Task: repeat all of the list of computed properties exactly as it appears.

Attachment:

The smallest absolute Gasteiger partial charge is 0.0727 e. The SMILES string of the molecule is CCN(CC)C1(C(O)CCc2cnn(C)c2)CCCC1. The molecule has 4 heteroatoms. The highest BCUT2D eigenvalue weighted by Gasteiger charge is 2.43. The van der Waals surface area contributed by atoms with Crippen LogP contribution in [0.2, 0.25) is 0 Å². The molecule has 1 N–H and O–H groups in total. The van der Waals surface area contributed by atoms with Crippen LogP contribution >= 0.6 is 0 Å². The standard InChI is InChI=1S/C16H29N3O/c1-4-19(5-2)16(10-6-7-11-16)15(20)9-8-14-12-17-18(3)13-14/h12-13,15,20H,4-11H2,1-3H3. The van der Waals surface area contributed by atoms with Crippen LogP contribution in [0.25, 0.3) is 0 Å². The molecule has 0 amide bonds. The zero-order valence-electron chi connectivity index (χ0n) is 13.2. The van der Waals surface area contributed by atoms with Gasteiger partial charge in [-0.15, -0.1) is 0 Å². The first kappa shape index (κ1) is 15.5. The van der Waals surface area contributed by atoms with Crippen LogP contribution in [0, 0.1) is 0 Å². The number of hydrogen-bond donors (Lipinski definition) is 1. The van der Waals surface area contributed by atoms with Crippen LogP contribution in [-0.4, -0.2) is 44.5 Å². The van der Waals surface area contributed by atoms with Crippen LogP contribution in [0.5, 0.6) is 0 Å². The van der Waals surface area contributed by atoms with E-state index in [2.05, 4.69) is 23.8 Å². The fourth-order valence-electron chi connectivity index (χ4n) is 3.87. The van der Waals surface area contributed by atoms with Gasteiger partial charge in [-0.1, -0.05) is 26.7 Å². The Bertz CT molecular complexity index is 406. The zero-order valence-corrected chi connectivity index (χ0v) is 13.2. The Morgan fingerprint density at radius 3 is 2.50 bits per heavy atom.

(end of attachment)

The smallest absolute Gasteiger partial charge is 0.0727 e. The SMILES string of the molecule is CCN(CC)C1(C(O)CCc2cnn(C)c2)CCCC1. The molecule has 4 heteroatoms. The highest BCUT2D eigenvalue weighted by Gasteiger charge is 2.43. The van der Waals surface area contributed by atoms with Crippen LogP contribution in [0.2, 0.25) is 0 Å². The molecule has 1 N–H and O–H groups in total. The van der Waals surface area contributed by atoms with Crippen LogP contribution >= 0.6 is 0 Å². The standard InChI is InChI=1S/C16H29N3O/c1-4-19(5-2)16(10-6-7-11-16)15(20)9-8-14-12-17-18(3)13-14/h12-13,15,20H,4-11H2,1-3H3. The van der Waals surface area contributed by atoms with Crippen LogP contribution in [0.25, 0.3) is 0 Å². The molecule has 0 amide bonds. The zero-order valence-electron chi connectivity index (χ0n) is 13.2. The van der Waals surface area contributed by atoms with Gasteiger partial charge in [-0.15, -0.1) is 0 Å². The first kappa shape index (κ1) is 15.5. The van der Waals surface area contributed by atoms with Crippen LogP contribution in [0, 0.1) is 0 Å². The number of hydrogen-bond donors (Lipinski definition) is 1. The van der Waals surface area contributed by atoms with Crippen LogP contribution in [-0.4, -0.2) is 44.5 Å². The van der Waals surface area contributed by atoms with Crippen LogP contribution in [0.5, 0.6) is 0 Å². The van der Waals surface area contributed by atoms with E-state index in [2.05, 4.69) is 23.8 Å². The fourth-order valence-electron chi connectivity index (χ4n) is 3.87. The van der Waals surface area contributed by atoms with Gasteiger partial charge in [-0.1, -0.05) is 26.7 Å². The Bertz CT molecular complexity index is 406. The zero-order valence-corrected chi connectivity index (χ0v) is 13.2. The Morgan fingerprint density at radius 3 is 2.50 bits per heavy atom.